‘Dark money,’ in layman’s terms, is a purposefully pejorative term used to refer to nonprofit groups that exist for other reasons, but that are sometimes active in the political debate as a small part of their overall mission. Such groups are labeled “dark” because, as non-primarily political entities, they are not required to report the private information of their supporters to the government for permanent publication in an online database.
By far, this has become the silliest of all the hysterics attributed to Citizens United. Once again, a reading of the Court’s opinion in the case presents the exact opposite of the regulatory lobby’s claims. The Supreme Court, specifically, upheld the disclosure law that applied to Citizens United that was already on the books.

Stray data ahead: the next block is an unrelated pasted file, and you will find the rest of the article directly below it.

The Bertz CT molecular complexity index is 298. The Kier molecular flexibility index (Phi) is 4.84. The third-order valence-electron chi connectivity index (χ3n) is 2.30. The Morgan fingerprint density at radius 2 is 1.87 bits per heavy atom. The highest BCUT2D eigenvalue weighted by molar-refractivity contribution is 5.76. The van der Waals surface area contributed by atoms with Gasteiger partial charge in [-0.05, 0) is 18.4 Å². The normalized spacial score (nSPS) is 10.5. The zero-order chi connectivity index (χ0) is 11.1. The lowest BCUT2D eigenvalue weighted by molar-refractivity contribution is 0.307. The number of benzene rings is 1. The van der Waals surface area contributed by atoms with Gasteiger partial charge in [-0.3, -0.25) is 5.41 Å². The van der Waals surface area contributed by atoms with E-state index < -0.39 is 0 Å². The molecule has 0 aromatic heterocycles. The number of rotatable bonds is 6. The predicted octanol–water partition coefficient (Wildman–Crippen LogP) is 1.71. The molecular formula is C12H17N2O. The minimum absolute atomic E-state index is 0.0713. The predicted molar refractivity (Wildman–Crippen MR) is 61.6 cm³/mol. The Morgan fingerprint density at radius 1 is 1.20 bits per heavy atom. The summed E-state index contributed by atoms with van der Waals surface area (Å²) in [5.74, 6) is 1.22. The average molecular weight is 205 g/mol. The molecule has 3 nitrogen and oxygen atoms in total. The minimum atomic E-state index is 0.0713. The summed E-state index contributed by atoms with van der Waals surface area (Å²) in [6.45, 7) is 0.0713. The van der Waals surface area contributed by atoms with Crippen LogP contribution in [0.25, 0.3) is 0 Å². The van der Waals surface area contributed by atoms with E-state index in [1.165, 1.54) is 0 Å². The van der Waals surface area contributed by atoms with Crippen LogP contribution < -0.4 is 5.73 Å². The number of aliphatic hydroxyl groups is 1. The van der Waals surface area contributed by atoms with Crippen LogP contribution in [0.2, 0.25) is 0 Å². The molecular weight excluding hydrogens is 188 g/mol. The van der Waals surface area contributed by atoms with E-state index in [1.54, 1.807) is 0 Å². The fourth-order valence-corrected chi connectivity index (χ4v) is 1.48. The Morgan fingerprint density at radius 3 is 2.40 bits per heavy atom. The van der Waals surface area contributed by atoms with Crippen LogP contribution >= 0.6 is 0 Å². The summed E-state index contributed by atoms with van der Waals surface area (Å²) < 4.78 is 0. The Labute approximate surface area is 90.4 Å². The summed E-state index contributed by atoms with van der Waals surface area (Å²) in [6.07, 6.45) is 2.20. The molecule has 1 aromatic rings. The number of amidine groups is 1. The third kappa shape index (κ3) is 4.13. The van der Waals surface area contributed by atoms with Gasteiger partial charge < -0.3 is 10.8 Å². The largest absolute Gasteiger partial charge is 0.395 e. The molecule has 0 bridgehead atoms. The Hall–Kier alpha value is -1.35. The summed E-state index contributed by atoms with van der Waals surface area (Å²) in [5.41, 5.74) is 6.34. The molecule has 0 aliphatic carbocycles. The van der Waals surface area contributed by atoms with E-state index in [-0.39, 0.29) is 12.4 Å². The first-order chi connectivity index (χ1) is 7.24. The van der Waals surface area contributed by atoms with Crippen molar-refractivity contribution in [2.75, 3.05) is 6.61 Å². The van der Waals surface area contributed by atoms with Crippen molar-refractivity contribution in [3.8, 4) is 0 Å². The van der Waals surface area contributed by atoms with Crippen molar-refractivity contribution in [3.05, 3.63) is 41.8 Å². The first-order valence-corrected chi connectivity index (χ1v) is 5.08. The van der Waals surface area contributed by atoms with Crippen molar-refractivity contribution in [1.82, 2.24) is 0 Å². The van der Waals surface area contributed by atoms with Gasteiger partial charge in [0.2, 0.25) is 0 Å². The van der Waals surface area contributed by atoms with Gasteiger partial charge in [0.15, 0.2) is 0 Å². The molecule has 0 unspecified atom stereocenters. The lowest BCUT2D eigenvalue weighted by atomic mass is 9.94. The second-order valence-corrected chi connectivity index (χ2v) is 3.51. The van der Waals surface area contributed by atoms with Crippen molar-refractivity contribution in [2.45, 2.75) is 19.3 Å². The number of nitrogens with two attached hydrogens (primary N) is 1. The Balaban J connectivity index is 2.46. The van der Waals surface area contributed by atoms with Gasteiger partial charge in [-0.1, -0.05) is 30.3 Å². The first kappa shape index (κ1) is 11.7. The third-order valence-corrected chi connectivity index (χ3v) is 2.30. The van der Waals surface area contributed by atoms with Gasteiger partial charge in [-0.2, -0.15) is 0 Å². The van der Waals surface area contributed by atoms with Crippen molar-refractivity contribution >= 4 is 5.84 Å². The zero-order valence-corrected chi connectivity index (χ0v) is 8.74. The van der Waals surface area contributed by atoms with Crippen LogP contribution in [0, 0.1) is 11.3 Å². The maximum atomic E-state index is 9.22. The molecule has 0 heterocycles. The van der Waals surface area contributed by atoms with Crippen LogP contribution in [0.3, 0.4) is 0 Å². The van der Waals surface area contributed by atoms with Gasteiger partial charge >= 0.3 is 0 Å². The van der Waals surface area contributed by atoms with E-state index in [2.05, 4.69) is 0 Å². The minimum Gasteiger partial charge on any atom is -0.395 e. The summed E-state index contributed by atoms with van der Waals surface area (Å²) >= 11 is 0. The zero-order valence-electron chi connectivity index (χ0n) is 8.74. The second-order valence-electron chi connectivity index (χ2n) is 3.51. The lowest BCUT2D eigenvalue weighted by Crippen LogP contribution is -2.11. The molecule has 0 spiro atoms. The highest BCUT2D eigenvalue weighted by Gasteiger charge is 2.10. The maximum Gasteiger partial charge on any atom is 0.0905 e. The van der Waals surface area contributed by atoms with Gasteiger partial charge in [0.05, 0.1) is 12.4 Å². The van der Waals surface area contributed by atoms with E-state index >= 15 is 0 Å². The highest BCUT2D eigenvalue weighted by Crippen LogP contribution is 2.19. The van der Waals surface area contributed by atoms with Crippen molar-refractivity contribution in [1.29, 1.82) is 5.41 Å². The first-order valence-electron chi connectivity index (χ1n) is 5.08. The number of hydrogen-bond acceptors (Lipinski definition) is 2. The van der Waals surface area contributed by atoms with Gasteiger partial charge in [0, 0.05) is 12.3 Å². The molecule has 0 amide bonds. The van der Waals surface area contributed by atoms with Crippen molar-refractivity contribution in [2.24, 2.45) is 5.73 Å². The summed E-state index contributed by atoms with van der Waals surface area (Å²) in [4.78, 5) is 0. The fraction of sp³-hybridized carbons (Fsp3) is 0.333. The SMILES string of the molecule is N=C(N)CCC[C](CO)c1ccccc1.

Furthermore, despite the hysteria about so-called “dark money” flooding our elections, there is little evidence that such funds play a significant role. Just 4.3 percent of total political spending in the 2012 cycle was spent by groups that do not provide itemized disclosure of their donors. In the 2014 election cycle, that number dipped further to 3.3 percent. Moreover, all spending on federal campaigns is disclosed and many such groups, like the NRA or the Sierra Club, are well known.
Festivus Means Free Speech for All of Us
The Festivus practice of the “airing of grievances” is the perfect example of what the First Amendment exists to protect: the ability to criticize on whatever grounds you think is important. So this Festivus, as you check the strength-to-weight ratio of your aluminum pole, you should also celebrate the decision in Citizens United by ‘airing your grievances’ against anyone who tries to take that right away from you.